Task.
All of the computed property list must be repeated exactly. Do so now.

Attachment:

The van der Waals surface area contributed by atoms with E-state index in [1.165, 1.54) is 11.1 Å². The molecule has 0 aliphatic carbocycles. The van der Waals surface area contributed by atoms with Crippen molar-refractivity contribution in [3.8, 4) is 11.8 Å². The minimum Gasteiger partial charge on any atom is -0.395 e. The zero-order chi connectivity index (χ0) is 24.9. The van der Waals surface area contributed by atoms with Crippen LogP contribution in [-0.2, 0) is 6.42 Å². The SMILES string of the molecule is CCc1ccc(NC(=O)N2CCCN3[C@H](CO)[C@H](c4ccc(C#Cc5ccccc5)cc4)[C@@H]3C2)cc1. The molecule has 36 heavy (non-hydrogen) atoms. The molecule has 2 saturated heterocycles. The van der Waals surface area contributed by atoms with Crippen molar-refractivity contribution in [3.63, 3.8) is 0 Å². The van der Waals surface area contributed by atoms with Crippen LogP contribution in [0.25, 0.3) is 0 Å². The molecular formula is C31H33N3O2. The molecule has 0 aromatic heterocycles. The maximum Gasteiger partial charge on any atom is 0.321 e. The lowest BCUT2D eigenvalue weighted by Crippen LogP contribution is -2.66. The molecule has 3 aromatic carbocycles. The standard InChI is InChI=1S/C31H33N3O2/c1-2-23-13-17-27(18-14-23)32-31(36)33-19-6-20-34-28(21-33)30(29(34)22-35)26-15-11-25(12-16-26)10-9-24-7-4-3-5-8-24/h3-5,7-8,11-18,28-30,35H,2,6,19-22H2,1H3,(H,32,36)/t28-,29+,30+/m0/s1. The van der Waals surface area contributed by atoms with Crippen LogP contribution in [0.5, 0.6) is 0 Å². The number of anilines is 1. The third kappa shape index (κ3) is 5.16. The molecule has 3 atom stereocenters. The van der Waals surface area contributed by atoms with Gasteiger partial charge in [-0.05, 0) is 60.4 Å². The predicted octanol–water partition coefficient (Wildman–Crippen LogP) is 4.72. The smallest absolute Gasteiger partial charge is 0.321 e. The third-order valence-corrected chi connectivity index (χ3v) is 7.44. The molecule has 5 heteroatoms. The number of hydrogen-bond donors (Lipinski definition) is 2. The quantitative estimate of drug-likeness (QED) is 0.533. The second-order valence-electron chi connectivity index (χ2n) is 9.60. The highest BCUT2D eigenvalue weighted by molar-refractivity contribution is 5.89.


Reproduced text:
The van der Waals surface area contributed by atoms with E-state index in [1.165, 1.54) is 11.1 Å². The molecule has 0 aliphatic carbocycles. The van der Waals surface area contributed by atoms with Crippen molar-refractivity contribution in [3.8, 4) is 11.8 Å². The minimum Gasteiger partial charge on any atom is -0.395 e. The zero-order chi connectivity index (χ0) is 24.9. The van der Waals surface area contributed by atoms with Crippen LogP contribution in [-0.2, 0) is 6.42 Å². The SMILES string of the molecule is CCc1ccc(NC(=O)N2CCCN3[C@H](CO)[C@H](c4ccc(C#Cc5ccccc5)cc4)[C@@H]3C2)cc1. The molecule has 36 heavy (non-hydrogen) atoms. The molecule has 2 saturated heterocycles. The van der Waals surface area contributed by atoms with Crippen molar-refractivity contribution in [3.63, 3.8) is 0 Å². The van der Waals surface area contributed by atoms with Crippen LogP contribution in [0.25, 0.3) is 0 Å². The molecular formula is C31H33N3O2. The molecule has 0 aromatic heterocycles. The maximum Gasteiger partial charge on any atom is 0.321 e. The lowest BCUT2D eigenvalue weighted by Crippen LogP contribution is -2.66. The molecule has 3 aromatic carbocycles. The standard InChI is InChI=1S/C31H33N3O2/c1-2-23-13-17-27(18-14-23)32-31(36)33-19-6-20-34-28(21-33)30(29(34)22-35)26-15-11-25(12-16-26)10-9-24-7-4-3-5-8-24/h3-5,7-8,11-18,28-30,35H,2,6,19-22H2,1H3,(H,32,36)/t28-,29+,30+/m0/s1. The van der Waals surface area contributed by atoms with Crippen LogP contribution in [0.5, 0.6) is 0 Å². The number of anilines is 1. The third kappa shape index (κ3) is 5.16. The molecule has 3 atom stereocenters. The van der Waals surface area contributed by atoms with Gasteiger partial charge in [-0.05, 0) is 60.4 Å². The predicted octanol–water partition coefficient (Wildman–Crippen LogP) is 4.72. The smallest absolute Gasteiger partial charge is 0.321 e. The third-order valence-corrected chi connectivity index (χ3v) is 7.44. The molecule has 5 heteroatoms. The number of hydrogen-bond donors (Lipinski definition) is 2. The quantitative estimate of drug-likeness (QED) is 0.533. The second-order valence-electron chi connectivity index (χ2n) is 9.60. The highest BCUT2D eigenvalue weighted by molar-refractivity contribution is 5.89.